Tim Howard (33) is one of USA's most famous footballing exports. Selected for the FIFA World Youth Championship Nigeria 1999, the imposing goalkeeper lifted the CONCACAF Gold Cup 2007 and was a member of the Stars and Stripes side that made it to the final of the 2009 FIFA Confederations Cup. Howard was the last line of defence of the USA team that made it through to the Round of 16 at the FIFA World Cup South Africa 2010. A series of excellent club performances for the New York MetroStars in the United States led to his transfer to Manchester United as a replacement for Fabien Barthez. With the Red Devils he won an FA Cup, a League Cup and a Community Shield. The signing of Edwin van der Sar then relegated him to the bench and in 2006 he was snapped up by Everton, where he still plays.

7.

Kanga Akale (31) was part of the first Cote d’Ivoire team ever to appear at a FIFA World Cup, at Germany 2006, where he played three games. Just months before this landmark, he looked set to win a CAF Africa Cup of Nations before being pipped to the trophy by hosts Egypt. Akale has played at a variety of clubs, including Lens, Auxerre and Marseille in France, Huelva in Spain, FC Zurich in Switzerland and Lekhwiya in Qatar. The midfielder currently plies his trade at Panetoliko FC in Greece.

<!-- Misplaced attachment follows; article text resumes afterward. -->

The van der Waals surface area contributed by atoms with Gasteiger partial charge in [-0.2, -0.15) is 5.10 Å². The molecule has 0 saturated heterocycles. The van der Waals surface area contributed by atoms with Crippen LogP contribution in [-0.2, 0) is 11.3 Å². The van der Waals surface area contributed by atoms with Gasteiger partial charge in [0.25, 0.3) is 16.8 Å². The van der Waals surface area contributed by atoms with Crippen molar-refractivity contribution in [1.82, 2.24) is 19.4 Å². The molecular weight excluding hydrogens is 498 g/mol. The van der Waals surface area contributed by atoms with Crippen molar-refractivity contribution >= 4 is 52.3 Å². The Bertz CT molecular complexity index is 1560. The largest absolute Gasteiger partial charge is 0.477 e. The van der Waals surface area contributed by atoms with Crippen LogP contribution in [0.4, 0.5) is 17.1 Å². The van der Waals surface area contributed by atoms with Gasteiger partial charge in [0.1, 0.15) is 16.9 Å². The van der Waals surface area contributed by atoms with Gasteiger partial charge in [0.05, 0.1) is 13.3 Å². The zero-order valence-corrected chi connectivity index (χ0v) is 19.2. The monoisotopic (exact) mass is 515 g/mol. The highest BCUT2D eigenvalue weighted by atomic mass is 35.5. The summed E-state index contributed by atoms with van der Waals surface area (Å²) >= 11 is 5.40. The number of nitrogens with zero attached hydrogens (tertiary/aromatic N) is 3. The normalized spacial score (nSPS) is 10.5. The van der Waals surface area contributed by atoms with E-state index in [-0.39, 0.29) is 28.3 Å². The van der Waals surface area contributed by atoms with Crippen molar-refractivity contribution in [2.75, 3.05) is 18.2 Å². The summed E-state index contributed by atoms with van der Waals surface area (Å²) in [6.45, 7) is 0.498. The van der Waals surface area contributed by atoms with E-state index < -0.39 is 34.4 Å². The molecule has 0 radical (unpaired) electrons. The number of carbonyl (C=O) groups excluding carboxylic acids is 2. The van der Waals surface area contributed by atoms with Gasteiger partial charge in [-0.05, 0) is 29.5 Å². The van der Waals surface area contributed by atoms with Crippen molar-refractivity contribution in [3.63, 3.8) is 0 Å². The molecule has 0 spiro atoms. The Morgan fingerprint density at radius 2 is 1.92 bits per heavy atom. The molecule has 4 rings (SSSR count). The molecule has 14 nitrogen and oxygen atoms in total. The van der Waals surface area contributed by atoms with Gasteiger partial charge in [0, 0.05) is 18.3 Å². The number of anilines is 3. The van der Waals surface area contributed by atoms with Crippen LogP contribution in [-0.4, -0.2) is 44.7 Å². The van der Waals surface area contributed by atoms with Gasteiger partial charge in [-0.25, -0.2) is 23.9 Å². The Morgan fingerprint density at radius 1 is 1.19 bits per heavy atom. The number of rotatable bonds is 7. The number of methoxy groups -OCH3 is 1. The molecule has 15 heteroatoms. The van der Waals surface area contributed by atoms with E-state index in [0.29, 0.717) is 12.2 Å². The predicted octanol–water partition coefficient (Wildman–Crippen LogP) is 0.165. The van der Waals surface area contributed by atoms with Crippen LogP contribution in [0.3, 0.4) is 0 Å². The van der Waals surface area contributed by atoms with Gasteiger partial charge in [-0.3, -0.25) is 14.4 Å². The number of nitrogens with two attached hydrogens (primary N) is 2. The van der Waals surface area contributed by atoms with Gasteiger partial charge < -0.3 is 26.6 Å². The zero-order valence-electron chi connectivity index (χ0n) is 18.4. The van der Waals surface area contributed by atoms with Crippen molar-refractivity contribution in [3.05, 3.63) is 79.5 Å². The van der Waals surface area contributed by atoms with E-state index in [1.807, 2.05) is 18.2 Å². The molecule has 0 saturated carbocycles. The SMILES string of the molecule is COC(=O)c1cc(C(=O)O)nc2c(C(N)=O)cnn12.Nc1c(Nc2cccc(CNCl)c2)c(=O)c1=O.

8.

Julio Cesar (49) represented Brazil at the FIFA World Cup Mexico 1986, where he showed off his solid defensive skills. Cesar first came to prominence in Europe at Montpellier, where he won a French Cup, before moving to Juventus. With the Old Lady, Cesar won a UEFA Cup before signing for Borussia Dortmund, where he would spend the best part of his career, winning two Bundesligas, a UEFA Champions League, an Intercontinental Cup and a European Super Cup. Next, he turned out for Panathinaikos and Werder Bremen before hanging up his boots back in his homeland at Rio Branco.

9.

Clint Dempsey (29) has played in two FIFA World Cups. After a disappointing display at Germany 2006, Team USA reached the Round of 16 at South Africa 2010. The attacking midfielder turned striker scored in each edition of the global showpiece, and has helped his country to two CONCACAF Gold Cups, not forgetting a brilliant run to the final of the FIFA Confederations Cup 2009. After starting his career with New England Revolution, Dempsey crossed the Atlantic to join Fulham, where he is currently leading scorer and a constant threat to opposing defences. Dempsey was an important member of the Fulham side that surprised observers by making it to the final of the 2009/10 UEFA Europa League.

10.

Hany Ramzy (43) imposed himself as one of Egypt’s finest players from a young age. He participated in three FIFA World Cups, six CAF Africa Cup Of Nations, winning the continental showpiece in 1998, and the FIFA Confederations Cup Mexico 1999. He became the youngest Egyptian to play in Europe when he signed for Neuchatel, and then moved on to Werder Bremen and Kaiserslautern. After 11 years in the Bundesliga, Ramzy signed for second division side Sarrebrucken, before retiring. He is now in charge of Egypt’s Olympic team that will be appearing at the London Games this summer.